One take on Cowboys’ RB strategy in 2024 NFL Draft

For those anxious to see the Cowboys get some help at running back, the 2024 NFL Draft served up some disappointment. Dallas didn’t address the position at all in last weekend’s big event, and one longtime reporter has his thoughts on why the team may have gone that route.

Todd Archer of ESPN, who’s been on the Cowboys beat for two decades, shared his take on Dallas’ lack of action at running back. The analysis comes in the wake of Ezekiel Elliott’s imminent return to the team, which was rumored over the weekend but won’t be official until Monday as the draft dust was settling.

Archer’s logic tracks with what we saw. There was no way Dallas was going RB in the first round, and then Texas’ Johnathan Brooks was gone by the time they were back on the clock in Round 2. The next-best prospect, Florida State’s Trey Benson, went at #66 before the Cowboys’ first of two third-round round picks. Another top name, Michigan’s Blake Corum, went between those picks.

Would the Cowboys have taken Brooks at #56, Benson at #73, or Corum at #87 if given the chance? Only they know, but it feels unlikely given how the rest of the draft unfolded. As Archer said, they had a big decision with their last third-round pick as they’d have to wait 87 picks between that one and their next selection late in the fifth round. Whoever they took at that spot was their last chance to add someone of consequence, at least in theory, to next year’s roster.

Right after Dallas took LB Marist Liufau, an immediate depth piece and potential future starter at the Mike position, RB Marshawn Lloyd went to the Packers. In the fourth round, while the Cowboys sat tapping their feet with no pick, six more RB prospects came off the board. Another five went before Dallas’ fifth-round pick; 11 total prospects taken between Dallas’ third- and fifth-rounders. Whether you were higher on Jaylen Wright, Will Shipley, Braelon Allen, or someone else, they were probably gone by the time the Cowboys were back on the clock.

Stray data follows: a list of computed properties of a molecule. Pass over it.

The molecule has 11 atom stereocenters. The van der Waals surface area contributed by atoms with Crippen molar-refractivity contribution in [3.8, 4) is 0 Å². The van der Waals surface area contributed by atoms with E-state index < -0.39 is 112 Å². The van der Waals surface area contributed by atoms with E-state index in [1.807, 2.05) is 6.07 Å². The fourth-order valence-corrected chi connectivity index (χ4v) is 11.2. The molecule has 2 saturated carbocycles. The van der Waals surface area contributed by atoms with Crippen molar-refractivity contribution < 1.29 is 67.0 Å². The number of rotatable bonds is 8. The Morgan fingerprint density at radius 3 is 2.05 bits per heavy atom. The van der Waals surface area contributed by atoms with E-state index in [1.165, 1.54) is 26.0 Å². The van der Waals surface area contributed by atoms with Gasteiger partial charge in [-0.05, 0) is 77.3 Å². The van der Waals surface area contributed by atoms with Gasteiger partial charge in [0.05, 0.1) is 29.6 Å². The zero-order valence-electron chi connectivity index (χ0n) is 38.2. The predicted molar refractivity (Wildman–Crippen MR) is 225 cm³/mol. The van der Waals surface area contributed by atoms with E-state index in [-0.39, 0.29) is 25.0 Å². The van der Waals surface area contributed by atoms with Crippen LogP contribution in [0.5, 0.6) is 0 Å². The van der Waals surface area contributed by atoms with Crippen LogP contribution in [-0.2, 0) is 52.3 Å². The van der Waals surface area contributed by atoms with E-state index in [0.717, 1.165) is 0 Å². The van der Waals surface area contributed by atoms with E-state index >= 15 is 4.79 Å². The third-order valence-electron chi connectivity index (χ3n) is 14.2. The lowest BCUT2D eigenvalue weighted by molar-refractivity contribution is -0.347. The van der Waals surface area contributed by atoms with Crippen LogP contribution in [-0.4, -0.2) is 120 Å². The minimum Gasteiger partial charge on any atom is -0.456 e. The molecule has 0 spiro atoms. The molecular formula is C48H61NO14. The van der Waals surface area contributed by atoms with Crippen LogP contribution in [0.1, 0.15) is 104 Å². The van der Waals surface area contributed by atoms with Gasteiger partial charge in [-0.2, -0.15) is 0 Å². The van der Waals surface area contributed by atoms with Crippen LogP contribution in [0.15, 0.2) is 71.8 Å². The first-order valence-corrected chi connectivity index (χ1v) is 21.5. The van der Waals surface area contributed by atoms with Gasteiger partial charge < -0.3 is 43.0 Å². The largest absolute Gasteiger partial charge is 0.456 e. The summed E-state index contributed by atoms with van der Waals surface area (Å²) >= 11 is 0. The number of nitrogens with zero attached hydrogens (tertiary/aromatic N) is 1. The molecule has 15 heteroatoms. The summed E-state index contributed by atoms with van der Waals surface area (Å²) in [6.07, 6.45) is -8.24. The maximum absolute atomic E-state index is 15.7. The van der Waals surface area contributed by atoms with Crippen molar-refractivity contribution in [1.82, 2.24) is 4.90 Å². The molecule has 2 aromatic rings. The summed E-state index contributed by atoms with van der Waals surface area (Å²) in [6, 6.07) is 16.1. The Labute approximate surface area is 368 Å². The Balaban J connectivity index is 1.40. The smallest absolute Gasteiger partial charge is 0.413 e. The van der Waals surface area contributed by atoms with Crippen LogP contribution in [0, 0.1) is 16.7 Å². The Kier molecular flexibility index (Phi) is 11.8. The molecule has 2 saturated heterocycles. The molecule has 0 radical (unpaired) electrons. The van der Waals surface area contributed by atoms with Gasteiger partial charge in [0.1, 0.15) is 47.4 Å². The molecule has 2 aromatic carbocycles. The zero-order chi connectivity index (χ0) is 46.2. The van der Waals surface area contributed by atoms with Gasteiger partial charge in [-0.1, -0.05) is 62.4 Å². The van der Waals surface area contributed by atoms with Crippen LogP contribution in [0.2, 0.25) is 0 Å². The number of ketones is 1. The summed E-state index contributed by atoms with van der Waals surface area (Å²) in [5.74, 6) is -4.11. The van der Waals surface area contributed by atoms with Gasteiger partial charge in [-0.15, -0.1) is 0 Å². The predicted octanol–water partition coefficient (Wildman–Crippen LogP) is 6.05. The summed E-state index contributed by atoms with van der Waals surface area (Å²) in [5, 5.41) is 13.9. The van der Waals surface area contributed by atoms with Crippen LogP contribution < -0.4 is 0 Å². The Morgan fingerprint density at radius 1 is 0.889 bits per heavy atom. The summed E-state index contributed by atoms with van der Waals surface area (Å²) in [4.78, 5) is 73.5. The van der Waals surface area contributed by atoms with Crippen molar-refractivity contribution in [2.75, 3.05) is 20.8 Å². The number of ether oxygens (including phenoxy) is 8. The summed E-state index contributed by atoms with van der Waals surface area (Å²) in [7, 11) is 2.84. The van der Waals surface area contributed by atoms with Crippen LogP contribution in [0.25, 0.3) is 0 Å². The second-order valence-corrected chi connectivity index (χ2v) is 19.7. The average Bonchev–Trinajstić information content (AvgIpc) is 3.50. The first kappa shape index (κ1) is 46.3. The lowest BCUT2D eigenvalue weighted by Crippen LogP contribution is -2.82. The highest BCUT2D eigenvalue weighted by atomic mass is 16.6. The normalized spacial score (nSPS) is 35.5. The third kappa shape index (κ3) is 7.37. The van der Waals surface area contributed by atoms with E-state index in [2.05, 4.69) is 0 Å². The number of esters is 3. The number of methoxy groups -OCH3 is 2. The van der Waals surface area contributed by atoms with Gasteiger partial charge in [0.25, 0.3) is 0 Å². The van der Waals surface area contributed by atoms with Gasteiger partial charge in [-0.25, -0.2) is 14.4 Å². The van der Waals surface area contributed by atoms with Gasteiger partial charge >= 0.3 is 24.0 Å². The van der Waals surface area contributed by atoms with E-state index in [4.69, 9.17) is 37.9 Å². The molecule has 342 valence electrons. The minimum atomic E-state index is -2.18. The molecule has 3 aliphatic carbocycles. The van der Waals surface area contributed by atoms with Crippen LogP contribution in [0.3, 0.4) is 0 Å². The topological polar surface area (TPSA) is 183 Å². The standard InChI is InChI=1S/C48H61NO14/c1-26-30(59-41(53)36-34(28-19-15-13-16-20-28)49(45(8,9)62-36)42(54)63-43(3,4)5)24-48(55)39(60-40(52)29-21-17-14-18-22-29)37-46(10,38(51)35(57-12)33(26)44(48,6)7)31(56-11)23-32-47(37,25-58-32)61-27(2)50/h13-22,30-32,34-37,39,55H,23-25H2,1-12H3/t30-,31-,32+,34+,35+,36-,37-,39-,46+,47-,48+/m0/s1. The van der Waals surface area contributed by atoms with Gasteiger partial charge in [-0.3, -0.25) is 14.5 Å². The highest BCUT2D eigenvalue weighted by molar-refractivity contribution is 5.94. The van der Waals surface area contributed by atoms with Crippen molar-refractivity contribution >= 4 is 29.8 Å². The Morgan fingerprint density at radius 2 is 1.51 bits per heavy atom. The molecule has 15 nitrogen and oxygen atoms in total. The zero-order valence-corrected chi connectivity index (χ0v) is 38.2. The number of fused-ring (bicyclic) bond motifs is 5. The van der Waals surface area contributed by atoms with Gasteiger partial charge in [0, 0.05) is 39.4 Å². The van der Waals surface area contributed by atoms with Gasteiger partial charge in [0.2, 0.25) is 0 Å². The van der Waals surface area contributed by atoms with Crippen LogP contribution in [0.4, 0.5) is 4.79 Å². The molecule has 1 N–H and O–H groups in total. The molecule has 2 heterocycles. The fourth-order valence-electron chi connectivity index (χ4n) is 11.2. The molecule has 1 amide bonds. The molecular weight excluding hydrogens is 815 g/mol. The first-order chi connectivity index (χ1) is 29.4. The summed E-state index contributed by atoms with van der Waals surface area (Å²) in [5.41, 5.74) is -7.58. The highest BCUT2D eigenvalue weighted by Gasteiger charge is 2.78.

So at that 87th pick, should the Cowboys have reached to fill their RB need or stuck to their board? If you’re demoralized by the idea of microwaved Zeke and Rico Dowdle leading the backfield in 2024, that’s understandable. But in what was a weak RB class overall, Dallas chose not to overdraft and focus on strengthening other parts of the team.

In the fourth round, should Dallas have spent extra draft capital to move up and get someone? Maybe, but perhaps just getting “someone” is why they didn’t. If they weren’t in love with any of those prospects, why take them? Why not let Dowdle have a crack at it at this point, with Elliott’s level of involvement still to be determined?

And remember, we still have the rest of spring and summer to go in this offseason. Who’s out there in a potential trade, or after June-1st releases? Who could the Cowboys grab in late August after final cuts? We can be sure that the personnel department has their eyes on lots of potential RB options over the next four months.

In the end, the Cowboys appear to have moved into a new philosophical era at running back. It’s tough for those of us who grew up with Tony Dorsett, Emmitt Smith, or Ezekiel Elliott as superstars at the position. But if the analytics guys are finding a voice in Dallas, you can see it resonating in how they’ve handled the position so far this offseason. It’s not what we’re used to in Cowboys Nation, but maybe that’s a good thing after nearly three decades of disappointment.


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